The reason we think that it’s about time barnehage made their way across the Atlantic is the cost. A parent in Norway will pay a maximum of $3450 per year compared to an average of $9589 a year for American parents - and that average is wildly variable.
Child Care Aware of America reported in 2012 that the annual cost of infant care ranged from about $4,600 in Mississippi to $15,000 in Massachusetts while the cost of care for a four-year-old ranged between $3,900 a year in Mississippi to almost $11,700 a year in Massachusetts.
You may already have your mom coming over to your place, babysitting the kiddos while you go out for the evening and you and your sister-in-law might have a great hand me downs system going for the kid's clothes but none of that is a patch on what the Brazilians have got going.
In Brazil, it is the norm to have multiple generations living either in adjoining houses or on different levels of the same building. This makes it easy for the kids and adults to move from home to home sharing domestic and child-rearing duties.
You might do the laundry for your brothers family while you are doing yours and in the meantime, your kids will be fed by another family member and your grocery shopping is done by another.
While starting our children in school at the age of four or five cuts out a massive chunk of a working parents childcare costs, there is evidence that starting school when they are older could be much better for them.
In Finland, their children do not start school until they are seven years old. Not only that but the primary children do not get homework and nor do they have any exams or standardized testing.
A study conducted by John Miller, president of Central Connecticut State University in New Britain, the “World’s Most Literate Nations” says it ranks nations on their “literate behaviors and their supporting resources.” In this study, Finland was ranked #1 in the world for literacy, so the light touch educationally doesn’t appear to be doing them any harm.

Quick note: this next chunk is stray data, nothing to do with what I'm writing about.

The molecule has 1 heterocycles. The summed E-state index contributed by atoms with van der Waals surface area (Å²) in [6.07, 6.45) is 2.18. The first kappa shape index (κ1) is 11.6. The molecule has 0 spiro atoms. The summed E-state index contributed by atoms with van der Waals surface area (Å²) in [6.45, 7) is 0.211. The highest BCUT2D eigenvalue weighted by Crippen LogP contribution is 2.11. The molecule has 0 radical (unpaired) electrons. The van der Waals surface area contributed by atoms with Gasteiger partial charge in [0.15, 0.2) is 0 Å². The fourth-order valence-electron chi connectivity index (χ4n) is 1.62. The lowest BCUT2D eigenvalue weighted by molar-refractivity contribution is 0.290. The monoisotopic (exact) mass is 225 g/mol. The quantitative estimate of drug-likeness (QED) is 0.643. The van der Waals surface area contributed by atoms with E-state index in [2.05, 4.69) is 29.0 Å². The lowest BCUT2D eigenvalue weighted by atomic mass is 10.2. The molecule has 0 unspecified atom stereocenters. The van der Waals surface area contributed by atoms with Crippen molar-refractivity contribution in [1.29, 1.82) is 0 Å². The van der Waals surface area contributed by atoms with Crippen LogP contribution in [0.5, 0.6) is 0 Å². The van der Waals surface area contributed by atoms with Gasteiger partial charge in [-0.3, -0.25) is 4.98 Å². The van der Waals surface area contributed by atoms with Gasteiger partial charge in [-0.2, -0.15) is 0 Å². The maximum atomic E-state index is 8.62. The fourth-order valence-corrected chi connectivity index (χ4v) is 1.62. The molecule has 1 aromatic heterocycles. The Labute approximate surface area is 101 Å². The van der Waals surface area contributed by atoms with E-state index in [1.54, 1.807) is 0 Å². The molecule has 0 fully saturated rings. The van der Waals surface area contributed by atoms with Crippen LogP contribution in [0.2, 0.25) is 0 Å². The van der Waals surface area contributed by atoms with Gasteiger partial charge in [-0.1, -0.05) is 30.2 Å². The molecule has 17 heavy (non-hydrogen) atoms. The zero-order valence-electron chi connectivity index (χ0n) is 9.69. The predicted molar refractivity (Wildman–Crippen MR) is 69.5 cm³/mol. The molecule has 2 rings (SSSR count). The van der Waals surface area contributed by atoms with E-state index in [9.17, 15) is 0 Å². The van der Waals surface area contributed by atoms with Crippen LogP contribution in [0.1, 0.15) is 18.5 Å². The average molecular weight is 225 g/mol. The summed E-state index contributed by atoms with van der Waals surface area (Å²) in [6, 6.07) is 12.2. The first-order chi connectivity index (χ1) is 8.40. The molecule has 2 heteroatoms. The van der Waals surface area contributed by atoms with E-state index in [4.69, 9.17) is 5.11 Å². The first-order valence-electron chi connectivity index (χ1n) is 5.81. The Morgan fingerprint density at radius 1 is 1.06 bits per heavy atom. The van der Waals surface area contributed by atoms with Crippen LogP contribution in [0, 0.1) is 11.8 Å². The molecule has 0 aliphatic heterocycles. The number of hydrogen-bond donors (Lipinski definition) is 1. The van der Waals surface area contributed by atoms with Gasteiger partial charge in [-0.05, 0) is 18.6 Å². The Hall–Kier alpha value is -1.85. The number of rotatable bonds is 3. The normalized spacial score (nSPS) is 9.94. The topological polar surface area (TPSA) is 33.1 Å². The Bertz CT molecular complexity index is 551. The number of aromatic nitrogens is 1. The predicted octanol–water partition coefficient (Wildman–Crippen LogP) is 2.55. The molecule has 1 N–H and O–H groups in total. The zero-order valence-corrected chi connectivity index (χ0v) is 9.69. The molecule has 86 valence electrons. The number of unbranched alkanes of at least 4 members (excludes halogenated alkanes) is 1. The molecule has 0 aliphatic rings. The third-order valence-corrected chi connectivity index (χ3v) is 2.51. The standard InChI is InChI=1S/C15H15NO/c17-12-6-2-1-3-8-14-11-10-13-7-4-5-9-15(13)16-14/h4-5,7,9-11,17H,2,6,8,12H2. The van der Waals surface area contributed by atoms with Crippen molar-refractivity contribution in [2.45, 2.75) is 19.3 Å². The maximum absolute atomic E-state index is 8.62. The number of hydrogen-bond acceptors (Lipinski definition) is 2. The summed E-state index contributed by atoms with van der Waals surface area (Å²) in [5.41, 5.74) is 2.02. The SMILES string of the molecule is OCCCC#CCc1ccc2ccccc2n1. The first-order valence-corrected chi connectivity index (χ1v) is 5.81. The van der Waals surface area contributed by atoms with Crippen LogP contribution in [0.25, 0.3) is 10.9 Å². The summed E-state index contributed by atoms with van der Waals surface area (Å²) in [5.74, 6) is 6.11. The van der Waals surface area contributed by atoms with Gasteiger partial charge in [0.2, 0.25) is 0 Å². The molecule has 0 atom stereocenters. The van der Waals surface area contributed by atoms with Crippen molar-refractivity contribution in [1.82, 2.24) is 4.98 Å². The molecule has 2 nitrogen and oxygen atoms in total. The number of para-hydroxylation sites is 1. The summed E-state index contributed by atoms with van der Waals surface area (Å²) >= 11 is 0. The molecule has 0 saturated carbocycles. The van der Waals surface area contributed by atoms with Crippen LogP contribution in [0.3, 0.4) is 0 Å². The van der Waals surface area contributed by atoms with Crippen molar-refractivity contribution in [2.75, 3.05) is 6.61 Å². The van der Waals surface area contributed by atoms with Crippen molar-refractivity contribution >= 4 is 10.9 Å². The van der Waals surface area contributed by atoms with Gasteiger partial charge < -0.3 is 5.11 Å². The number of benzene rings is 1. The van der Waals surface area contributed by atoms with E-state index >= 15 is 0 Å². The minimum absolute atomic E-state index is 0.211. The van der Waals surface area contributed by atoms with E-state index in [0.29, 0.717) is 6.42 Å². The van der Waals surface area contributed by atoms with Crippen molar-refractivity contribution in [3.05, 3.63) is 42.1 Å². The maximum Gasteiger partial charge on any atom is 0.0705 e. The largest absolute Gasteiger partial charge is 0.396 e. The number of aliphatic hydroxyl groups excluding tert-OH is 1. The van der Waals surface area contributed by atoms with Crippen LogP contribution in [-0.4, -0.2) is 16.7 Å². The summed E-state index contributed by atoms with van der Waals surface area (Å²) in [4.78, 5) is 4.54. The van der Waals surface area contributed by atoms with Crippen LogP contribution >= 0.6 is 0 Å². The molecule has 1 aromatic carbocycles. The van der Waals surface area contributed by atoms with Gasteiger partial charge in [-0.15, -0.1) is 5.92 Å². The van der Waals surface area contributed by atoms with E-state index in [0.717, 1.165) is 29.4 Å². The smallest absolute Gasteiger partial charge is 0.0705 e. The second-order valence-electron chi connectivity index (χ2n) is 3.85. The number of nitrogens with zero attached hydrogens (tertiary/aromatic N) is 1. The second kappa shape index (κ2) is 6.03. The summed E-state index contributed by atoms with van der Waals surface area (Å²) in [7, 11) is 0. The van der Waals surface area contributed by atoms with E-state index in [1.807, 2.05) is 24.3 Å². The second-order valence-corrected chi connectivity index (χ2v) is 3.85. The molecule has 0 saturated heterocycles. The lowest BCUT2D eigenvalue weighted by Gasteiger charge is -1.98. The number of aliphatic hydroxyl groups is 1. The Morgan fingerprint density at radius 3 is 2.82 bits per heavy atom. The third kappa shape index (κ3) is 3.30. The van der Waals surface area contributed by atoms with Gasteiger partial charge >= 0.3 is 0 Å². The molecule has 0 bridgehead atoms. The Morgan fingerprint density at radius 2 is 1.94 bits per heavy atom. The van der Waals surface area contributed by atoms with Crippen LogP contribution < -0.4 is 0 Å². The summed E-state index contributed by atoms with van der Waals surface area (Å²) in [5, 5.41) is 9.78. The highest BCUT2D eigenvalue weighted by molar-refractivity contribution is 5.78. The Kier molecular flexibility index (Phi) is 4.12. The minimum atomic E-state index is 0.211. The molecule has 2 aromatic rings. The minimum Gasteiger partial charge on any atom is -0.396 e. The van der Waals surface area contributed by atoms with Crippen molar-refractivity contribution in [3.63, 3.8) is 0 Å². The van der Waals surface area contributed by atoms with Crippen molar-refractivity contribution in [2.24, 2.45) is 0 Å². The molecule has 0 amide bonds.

Another controversial practice for Americans which is common in Italy and many other European countries is letting your child have a taste of wine, or other alcoholic beverages the adults are drinking, with dinner.
The legal age limit for drinking on most of the continent is 18 but a taste of, or even in some cases a small glass of, wine in the privacy of the home, with the parents, is not seen as a problem.
A study by the University of NSW showed that kids who were allowed sips were more likely to be drinking “full portions” of alcohol in their teens but were less likely to be binge drinking and drank alcohol less frequently.
Sometimes, it feels that when you become a mother, you are also blessed with a giant bucket of guilt which you must carry around with you at all times. Every choice you make, from feeding to diapering, to whether or not you are going to return to work is examined through a lens of whether or not you are a good mother and there will always be someone there to judge and make you feel guilty.
French mothers are relatively free from this. Both on a personal and a societal level, as long as a mom makes a well-informed decision, with the best for her family at the forefront, she is rarely judged.
References: mother.ly, reddit.com, npr.org, verywellfamily.com, thenextfamily.com, essentialbaby.com.au, greatergood.berkeley.edu, theguardian.com,